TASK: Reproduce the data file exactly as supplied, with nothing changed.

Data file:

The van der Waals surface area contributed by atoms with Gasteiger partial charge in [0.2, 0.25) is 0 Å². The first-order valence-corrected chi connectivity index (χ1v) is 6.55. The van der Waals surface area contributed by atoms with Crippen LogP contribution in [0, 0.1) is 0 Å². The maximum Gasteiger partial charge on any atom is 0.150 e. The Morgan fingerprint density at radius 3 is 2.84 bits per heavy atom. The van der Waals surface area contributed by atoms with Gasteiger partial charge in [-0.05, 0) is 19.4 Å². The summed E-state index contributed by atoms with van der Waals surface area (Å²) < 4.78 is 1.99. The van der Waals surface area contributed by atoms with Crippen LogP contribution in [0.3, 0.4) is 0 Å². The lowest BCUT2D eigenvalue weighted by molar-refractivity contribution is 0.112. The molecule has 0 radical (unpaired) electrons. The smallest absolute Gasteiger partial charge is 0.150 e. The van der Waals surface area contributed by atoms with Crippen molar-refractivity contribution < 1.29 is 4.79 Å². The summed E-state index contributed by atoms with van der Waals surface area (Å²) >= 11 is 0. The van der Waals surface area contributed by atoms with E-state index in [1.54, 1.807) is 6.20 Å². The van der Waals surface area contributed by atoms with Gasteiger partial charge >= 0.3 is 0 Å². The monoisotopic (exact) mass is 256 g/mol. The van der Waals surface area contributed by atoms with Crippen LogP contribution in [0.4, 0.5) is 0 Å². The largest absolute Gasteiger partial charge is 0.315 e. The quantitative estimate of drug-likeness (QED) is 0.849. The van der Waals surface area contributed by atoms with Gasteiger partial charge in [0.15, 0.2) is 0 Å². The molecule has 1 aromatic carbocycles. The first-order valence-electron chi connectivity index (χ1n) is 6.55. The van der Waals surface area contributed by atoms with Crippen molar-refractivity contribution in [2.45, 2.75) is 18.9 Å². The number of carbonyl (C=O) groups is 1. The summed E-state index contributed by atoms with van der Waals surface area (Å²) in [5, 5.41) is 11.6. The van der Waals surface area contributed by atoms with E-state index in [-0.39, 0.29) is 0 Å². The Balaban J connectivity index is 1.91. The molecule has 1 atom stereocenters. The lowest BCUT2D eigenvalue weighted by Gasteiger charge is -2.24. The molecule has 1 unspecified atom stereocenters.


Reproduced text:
The van der Waals surface area contributed by atoms with Gasteiger partial charge in [0.2, 0.25) is 0 Å². The first-order valence-corrected chi connectivity index (χ1v) is 6.55. The van der Waals surface area contributed by atoms with Crippen LogP contribution in [0, 0.1) is 0 Å². The maximum Gasteiger partial charge on any atom is 0.150 e. The Morgan fingerprint density at radius 3 is 2.84 bits per heavy atom. The van der Waals surface area contributed by atoms with Gasteiger partial charge in [-0.05, 0) is 19.4 Å². The summed E-state index contributed by atoms with van der Waals surface area (Å²) < 4.78 is 1.99. The van der Waals surface area contributed by atoms with Crippen LogP contribution in [0.3, 0.4) is 0 Å². The lowest BCUT2D eigenvalue weighted by molar-refractivity contribution is 0.112. The molecule has 0 radical (unpaired) electrons. The smallest absolute Gasteiger partial charge is 0.150 e. The van der Waals surface area contributed by atoms with Crippen molar-refractivity contribution < 1.29 is 4.79 Å². The summed E-state index contributed by atoms with van der Waals surface area (Å²) >= 11 is 0. The van der Waals surface area contributed by atoms with E-state index in [1.54, 1.807) is 6.20 Å². The van der Waals surface area contributed by atoms with Gasteiger partial charge >= 0.3 is 0 Å². The monoisotopic (exact) mass is 256 g/mol. The van der Waals surface area contributed by atoms with Crippen LogP contribution in [0.4, 0.5) is 0 Å². The largest absolute Gasteiger partial charge is 0.315 e. The quantitative estimate of drug-likeness (QED) is 0.849. The van der Waals surface area contributed by atoms with Gasteiger partial charge in [0.15, 0.2) is 0 Å². The molecule has 1 aromatic carbocycles. The first-order valence-electron chi connectivity index (χ1n) is 6.55. The van der Waals surface area contributed by atoms with Crippen molar-refractivity contribution in [2.45, 2.75) is 18.9 Å². The number of carbonyl (C=O) groups is 1. The summed E-state index contributed by atoms with van der Waals surface area (Å²) in [5, 5.41) is 11.6. The van der Waals surface area contributed by atoms with E-state index in [-0.39, 0.29) is 0 Å². The Balaban J connectivity index is 1.91. The molecule has 1 atom stereocenters. The lowest BCUT2D eigenvalue weighted by Gasteiger charge is -2.24. The molecule has 1 unspecified atom stereocenters.